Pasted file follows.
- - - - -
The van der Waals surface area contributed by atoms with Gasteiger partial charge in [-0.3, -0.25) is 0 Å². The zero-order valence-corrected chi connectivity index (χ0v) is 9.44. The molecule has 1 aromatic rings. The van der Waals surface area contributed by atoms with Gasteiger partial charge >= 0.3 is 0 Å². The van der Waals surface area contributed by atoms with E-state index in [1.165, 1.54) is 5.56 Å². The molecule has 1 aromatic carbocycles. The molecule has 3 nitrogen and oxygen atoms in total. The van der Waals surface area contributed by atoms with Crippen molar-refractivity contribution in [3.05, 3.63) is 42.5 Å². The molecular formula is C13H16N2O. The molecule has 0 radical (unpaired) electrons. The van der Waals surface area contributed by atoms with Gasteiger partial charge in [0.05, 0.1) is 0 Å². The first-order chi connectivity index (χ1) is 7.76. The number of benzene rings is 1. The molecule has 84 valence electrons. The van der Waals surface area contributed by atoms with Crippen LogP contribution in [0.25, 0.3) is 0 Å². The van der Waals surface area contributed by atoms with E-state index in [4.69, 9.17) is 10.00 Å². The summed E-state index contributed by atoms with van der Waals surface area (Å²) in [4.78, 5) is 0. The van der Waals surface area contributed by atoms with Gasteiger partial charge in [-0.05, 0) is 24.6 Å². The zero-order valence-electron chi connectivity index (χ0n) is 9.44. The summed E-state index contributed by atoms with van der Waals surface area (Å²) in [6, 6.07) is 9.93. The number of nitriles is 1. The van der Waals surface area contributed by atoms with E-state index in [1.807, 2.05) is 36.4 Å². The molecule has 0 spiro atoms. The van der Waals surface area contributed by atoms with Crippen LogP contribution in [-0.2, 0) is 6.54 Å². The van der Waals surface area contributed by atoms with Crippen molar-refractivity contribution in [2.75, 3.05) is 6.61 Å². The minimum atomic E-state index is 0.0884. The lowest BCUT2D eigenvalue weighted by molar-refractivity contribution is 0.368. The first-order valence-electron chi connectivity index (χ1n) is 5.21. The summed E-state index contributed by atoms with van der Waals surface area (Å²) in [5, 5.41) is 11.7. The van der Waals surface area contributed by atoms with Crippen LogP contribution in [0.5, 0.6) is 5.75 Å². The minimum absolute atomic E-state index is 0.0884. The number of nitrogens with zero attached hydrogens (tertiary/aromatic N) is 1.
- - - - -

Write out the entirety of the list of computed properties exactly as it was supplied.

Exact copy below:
The van der Waals surface area contributed by atoms with Gasteiger partial charge in [-0.3, -0.25) is 0 Å². The zero-order valence-corrected chi connectivity index (χ0v) is 9.44. The molecule has 1 aromatic rings. The van der Waals surface area contributed by atoms with Gasteiger partial charge >= 0.3 is 0 Å². The van der Waals surface area contributed by atoms with E-state index in [1.165, 1.54) is 5.56 Å². The molecule has 1 aromatic carbocycles. The molecule has 3 nitrogen and oxygen atoms in total. The van der Waals surface area contributed by atoms with Crippen molar-refractivity contribution in [3.05, 3.63) is 42.5 Å². The molecular formula is C13H16N2O. The molecule has 0 radical (unpaired) electrons. The van der Waals surface area contributed by atoms with Gasteiger partial charge in [0.05, 0.1) is 0 Å². The first-order chi connectivity index (χ1) is 7.76. The number of benzene rings is 1. The molecule has 84 valence electrons. The van der Waals surface area contributed by atoms with Crippen LogP contribution in [0.25, 0.3) is 0 Å². The van der Waals surface area contributed by atoms with E-state index in [4.69, 9.17) is 10.00 Å². The summed E-state index contributed by atoms with van der Waals surface area (Å²) in [4.78, 5) is 0. The van der Waals surface area contributed by atoms with Gasteiger partial charge in [-0.05, 0) is 24.6 Å². The zero-order valence-electron chi connectivity index (χ0n) is 9.44. The summed E-state index contributed by atoms with van der Waals surface area (Å²) in [6, 6.07) is 9.93. The number of nitriles is 1. The van der Waals surface area contributed by atoms with E-state index in [1.807, 2.05) is 36.4 Å². The molecule has 0 spiro atoms. The van der Waals surface area contributed by atoms with Crippen LogP contribution in [-0.2, 0) is 6.54 Å². The van der Waals surface area contributed by atoms with Crippen molar-refractivity contribution in [2.75, 3.05) is 6.61 Å². The minimum atomic E-state index is 0.0884. The lowest BCUT2D eigenvalue weighted by molar-refractivity contribution is 0.368. The first-order valence-electron chi connectivity index (χ1n) is 5.21. The summed E-state index contributed by atoms with van der Waals surface area (Å²) in [5, 5.41) is 11.7. The van der Waals surface area contributed by atoms with Crippen LogP contribution in [0.5, 0.6) is 5.75 Å². The minimum absolute atomic E-state index is 0.0884. The number of nitrogens with zero attached hydrogens (tertiary/aromatic N) is 1.